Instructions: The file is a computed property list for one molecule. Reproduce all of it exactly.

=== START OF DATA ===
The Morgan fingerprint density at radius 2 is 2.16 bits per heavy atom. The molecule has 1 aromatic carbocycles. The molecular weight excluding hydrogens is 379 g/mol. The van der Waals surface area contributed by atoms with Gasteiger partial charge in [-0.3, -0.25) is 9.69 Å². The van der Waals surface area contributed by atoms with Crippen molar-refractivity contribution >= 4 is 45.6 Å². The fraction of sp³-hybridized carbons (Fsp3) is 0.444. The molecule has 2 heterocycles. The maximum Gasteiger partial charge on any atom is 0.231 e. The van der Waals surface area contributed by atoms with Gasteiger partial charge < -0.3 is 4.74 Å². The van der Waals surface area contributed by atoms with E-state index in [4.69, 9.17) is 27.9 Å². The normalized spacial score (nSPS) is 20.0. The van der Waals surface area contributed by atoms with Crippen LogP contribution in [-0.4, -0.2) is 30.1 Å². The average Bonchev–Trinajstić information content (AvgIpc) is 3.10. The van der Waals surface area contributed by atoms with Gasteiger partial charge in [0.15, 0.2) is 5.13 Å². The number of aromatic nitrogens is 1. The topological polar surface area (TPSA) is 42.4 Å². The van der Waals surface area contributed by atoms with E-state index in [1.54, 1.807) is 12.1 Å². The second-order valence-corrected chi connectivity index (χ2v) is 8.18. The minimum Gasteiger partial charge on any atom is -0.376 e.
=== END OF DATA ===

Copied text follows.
The Morgan fingerprint density at radius 2 is 2.16 bits per heavy atom. The molecule has 1 aromatic carbocycles. The molecular weight excluding hydrogens is 379 g/mol. The van der Waals surface area contributed by atoms with Gasteiger partial charge in [-0.3, -0.25) is 9.69 Å². The van der Waals surface area contributed by atoms with Crippen molar-refractivity contribution >= 4 is 45.6 Å². The fraction of sp³-hybridized carbons (Fsp3) is 0.444. The molecule has 2 heterocycles. The maximum Gasteiger partial charge on any atom is 0.231 e. The van der Waals surface area contributed by atoms with Gasteiger partial charge < -0.3 is 4.74 Å². The van der Waals surface area contributed by atoms with E-state index in [4.69, 9.17) is 27.9 Å². The normalized spacial score (nSPS) is 20.0. The van der Waals surface area contributed by atoms with Crippen LogP contribution in [-0.4, -0.2) is 30.1 Å². The average Bonchev–Trinajstić information content (AvgIpc) is 3.10. The van der Waals surface area contributed by atoms with Gasteiger partial charge in [0.15, 0.2) is 5.13 Å². The number of aromatic nitrogens is 1. The topological polar surface area (TPSA) is 42.4 Å². The van der Waals surface area contributed by atoms with E-state index in [1.54, 1.807) is 12.1 Å². The second-order valence-corrected chi connectivity index (χ2v) is 8.18. The minimum Gasteiger partial charge on any atom is -0.376 e.